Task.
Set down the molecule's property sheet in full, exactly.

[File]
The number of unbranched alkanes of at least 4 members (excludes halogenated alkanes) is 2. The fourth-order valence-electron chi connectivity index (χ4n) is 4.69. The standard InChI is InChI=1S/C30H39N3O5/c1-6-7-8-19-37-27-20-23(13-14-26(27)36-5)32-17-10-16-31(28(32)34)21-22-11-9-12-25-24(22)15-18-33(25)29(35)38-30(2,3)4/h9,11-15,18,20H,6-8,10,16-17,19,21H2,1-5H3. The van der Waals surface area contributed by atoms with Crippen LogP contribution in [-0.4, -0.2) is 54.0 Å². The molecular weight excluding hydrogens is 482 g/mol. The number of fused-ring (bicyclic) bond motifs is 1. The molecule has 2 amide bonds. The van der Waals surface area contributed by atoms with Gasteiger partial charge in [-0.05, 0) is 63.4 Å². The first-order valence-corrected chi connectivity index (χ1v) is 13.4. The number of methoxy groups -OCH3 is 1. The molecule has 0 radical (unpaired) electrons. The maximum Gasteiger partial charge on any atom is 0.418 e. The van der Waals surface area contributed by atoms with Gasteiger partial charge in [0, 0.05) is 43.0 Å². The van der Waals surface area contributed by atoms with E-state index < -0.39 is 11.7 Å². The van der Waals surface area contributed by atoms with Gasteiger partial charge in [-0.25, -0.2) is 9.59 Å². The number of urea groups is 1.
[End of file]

The number of unbranched alkanes of at least 4 members (excludes halogenated alkanes) is 2. The fourth-order valence-electron chi connectivity index (χ4n) is 4.69. The standard InChI is InChI=1S/C30H39N3O5/c1-6-7-8-19-37-27-20-23(13-14-26(27)36-5)32-17-10-16-31(28(32)34)21-22-11-9-12-25-24(22)15-18-33(25)29(35)38-30(2,3)4/h9,11-15,18,20H,6-8,10,16-17,19,21H2,1-5H3. The van der Waals surface area contributed by atoms with Crippen LogP contribution in [-0.4, -0.2) is 54.0 Å². The molecular weight excluding hydrogens is 482 g/mol. The number of fused-ring (bicyclic) bond motifs is 1. The molecule has 2 amide bonds. The van der Waals surface area contributed by atoms with Gasteiger partial charge in [-0.05, 0) is 63.4 Å². The first-order valence-corrected chi connectivity index (χ1v) is 13.4. The number of methoxy groups -OCH3 is 1. The molecule has 0 radical (unpaired) electrons. The maximum Gasteiger partial charge on any atom is 0.418 e. The van der Waals surface area contributed by atoms with Gasteiger partial charge in [0, 0.05) is 43.0 Å². The van der Waals surface area contributed by atoms with E-state index < -0.39 is 11.7 Å². The van der Waals surface area contributed by atoms with Gasteiger partial charge in [-0.25, -0.2) is 9.59 Å². The number of urea groups is 1.